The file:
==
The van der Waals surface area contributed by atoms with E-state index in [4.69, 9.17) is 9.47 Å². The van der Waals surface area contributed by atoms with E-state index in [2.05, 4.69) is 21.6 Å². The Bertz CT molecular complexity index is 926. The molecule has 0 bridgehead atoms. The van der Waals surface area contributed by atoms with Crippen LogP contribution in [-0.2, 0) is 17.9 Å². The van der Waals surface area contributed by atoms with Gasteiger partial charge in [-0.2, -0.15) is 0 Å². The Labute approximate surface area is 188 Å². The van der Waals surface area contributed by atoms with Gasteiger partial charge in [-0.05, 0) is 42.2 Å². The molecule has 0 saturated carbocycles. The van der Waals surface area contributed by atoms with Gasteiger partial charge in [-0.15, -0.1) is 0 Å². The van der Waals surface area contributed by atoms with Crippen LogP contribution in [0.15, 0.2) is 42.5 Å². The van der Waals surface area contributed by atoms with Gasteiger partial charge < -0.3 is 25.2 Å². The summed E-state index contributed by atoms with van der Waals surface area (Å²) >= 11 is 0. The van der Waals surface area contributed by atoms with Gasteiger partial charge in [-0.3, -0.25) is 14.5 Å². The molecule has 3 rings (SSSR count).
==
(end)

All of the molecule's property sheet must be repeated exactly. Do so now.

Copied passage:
The van der Waals surface area contributed by atoms with E-state index in [4.69, 9.17) is 9.47 Å². The van der Waals surface area contributed by atoms with E-state index in [2.05, 4.69) is 21.6 Å². The Bertz CT molecular complexity index is 926. The molecule has 0 bridgehead atoms. The van der Waals surface area contributed by atoms with Crippen LogP contribution in [-0.2, 0) is 17.9 Å². The van der Waals surface area contributed by atoms with Gasteiger partial charge in [-0.2, -0.15) is 0 Å². The Labute approximate surface area is 188 Å². The van der Waals surface area contributed by atoms with Gasteiger partial charge in [-0.05, 0) is 42.2 Å². The molecule has 0 saturated carbocycles. The van der Waals surface area contributed by atoms with Gasteiger partial charge in [-0.15, -0.1) is 0 Å². The van der Waals surface area contributed by atoms with Crippen LogP contribution in [0.15, 0.2) is 42.5 Å². The van der Waals surface area contributed by atoms with Gasteiger partial charge < -0.3 is 25.2 Å². The summed E-state index contributed by atoms with van der Waals surface area (Å²) >= 11 is 0. The van der Waals surface area contributed by atoms with Gasteiger partial charge in [-0.3, -0.25) is 14.5 Å². The molecule has 3 rings (SSSR count).